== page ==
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Media News South Africa

Samro wants businesses to pay their fair share in royalties

Businesses such as pubs, mobile DJs, clubs, restaurants, and shopping malls that are not complying with protected rights will face action from the Southern African Music Rights Organisation (Samro).

Compliance with laws governing the use of protected music rights in South Africa needs to improve, says Mark Rosin, Samro chief executive.

Samro is responsible for collecting royalty fees and distributing them to nearly 20,000 authors, composers, and publishers who rely - to some degree - on royalties for their livelihoods.

Rosin says pubs, mobile DJs, clubs, restaurants, shopping malls, and other such businesses must obtain the requisite licence to play copyrighted music for public consumption.

He says there is a tendency by business owners in South Africa to view such transgressions as minor with little to no consequences for breaches.

“Samro is going to take steps against businesses that are found to be non-compliant,” warns Rosin.

Purchasing a music usage licence from Samro permits users to play music publicly at their businesses or venues.

Rosin says the licence fees collected by Samro are passed on to the creators that composed the music as royalty income.

He says playing music that attracts royalties in a public setting without meeting the required licensing agreements is unauthorised use. It’s a tough term to use, but this could be interpreted as theft.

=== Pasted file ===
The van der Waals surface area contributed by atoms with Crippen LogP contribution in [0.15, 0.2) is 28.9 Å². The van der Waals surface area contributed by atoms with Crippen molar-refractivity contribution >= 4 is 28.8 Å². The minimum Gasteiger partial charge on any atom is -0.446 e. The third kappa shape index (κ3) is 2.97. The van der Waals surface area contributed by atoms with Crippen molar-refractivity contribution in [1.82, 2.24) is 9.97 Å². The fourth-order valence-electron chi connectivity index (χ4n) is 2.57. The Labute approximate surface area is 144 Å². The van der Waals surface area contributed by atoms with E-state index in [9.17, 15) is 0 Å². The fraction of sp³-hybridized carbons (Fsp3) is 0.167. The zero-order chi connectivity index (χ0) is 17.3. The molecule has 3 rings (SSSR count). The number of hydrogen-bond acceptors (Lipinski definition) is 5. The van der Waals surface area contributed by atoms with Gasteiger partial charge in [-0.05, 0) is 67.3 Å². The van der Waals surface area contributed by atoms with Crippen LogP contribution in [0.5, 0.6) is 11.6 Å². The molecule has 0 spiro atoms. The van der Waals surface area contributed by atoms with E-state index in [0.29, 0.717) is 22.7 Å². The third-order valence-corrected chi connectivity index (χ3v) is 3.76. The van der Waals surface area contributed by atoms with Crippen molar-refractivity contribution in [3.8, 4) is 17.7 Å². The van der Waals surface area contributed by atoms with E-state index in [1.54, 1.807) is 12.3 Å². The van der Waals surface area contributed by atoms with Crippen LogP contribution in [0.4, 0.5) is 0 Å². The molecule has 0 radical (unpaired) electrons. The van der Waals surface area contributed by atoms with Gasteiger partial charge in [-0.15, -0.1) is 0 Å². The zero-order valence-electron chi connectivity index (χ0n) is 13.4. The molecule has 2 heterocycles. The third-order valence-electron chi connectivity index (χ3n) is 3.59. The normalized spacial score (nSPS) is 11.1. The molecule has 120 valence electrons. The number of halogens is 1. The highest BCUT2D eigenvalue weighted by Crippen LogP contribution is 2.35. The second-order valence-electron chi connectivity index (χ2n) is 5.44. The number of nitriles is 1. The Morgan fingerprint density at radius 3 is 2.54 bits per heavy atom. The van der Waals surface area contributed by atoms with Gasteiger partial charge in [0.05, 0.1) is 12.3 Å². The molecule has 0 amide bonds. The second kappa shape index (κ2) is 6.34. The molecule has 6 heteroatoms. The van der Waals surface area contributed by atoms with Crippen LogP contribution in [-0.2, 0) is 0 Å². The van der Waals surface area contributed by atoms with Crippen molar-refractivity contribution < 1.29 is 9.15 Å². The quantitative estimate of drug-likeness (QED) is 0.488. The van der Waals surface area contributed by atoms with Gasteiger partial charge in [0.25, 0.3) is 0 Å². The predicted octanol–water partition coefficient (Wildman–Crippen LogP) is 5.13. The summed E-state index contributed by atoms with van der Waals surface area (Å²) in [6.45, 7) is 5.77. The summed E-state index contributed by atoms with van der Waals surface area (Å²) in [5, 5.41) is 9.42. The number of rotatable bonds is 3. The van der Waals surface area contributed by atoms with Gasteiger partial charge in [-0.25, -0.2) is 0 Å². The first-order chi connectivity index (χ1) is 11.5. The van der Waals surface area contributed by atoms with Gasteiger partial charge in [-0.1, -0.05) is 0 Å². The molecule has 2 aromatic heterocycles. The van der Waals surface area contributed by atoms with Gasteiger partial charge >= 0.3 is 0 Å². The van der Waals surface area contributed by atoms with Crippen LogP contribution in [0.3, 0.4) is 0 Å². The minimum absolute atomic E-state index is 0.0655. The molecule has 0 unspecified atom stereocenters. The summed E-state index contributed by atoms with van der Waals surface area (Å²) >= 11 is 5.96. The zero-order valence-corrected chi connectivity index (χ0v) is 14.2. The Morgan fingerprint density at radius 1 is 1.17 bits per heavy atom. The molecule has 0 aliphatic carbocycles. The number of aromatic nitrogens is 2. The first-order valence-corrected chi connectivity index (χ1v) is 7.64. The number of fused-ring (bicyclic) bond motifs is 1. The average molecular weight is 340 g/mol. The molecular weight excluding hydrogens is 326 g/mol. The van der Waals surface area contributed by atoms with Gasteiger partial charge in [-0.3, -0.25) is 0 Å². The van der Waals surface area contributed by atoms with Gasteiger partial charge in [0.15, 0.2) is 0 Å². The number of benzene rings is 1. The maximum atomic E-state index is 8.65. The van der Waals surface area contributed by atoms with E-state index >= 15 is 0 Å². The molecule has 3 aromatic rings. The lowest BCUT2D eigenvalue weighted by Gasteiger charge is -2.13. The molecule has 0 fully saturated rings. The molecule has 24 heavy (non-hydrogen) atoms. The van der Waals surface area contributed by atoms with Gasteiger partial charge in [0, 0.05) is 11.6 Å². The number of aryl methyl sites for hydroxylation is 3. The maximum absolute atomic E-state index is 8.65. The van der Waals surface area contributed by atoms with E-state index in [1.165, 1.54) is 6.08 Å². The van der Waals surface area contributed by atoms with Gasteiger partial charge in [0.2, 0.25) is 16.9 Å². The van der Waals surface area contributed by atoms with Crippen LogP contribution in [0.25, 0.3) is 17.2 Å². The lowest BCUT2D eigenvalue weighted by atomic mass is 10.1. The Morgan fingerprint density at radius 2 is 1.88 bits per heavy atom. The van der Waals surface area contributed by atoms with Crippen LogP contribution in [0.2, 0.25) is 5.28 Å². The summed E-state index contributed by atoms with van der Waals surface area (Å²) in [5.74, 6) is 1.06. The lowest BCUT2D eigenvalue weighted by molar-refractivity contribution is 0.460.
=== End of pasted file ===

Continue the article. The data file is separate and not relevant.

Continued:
Details of the music rights law are laid out in the Copyright Act.

“We don’t make the rules," says Rosin.

"If you play any music to a public audience that isn’t written, created, performed, published, and recorded by you, then it belongs to the music creator and you need a licence. People don’t mind paying for stock and music has to be seen as part of the ‘stock’ of a business that uses it”

Rosin says apart from this being a law that businesses must observe, the music industry depends on adherence to these rules.

“By supporting music creators, you are helping to create a healthy music industry, ensuring that people who create music reap the benefits of creating a song that you played at your establishment,” explains Rosin.

“During the financial year ended June 2020, amounts available for distribution collected by Samro amounted to R400m,” says Rosin.

“These figures clearly demonstrate that we are making progress in maximizing value for our members, however, we would like to see other businesses contribute their fair share,” says Rosin.

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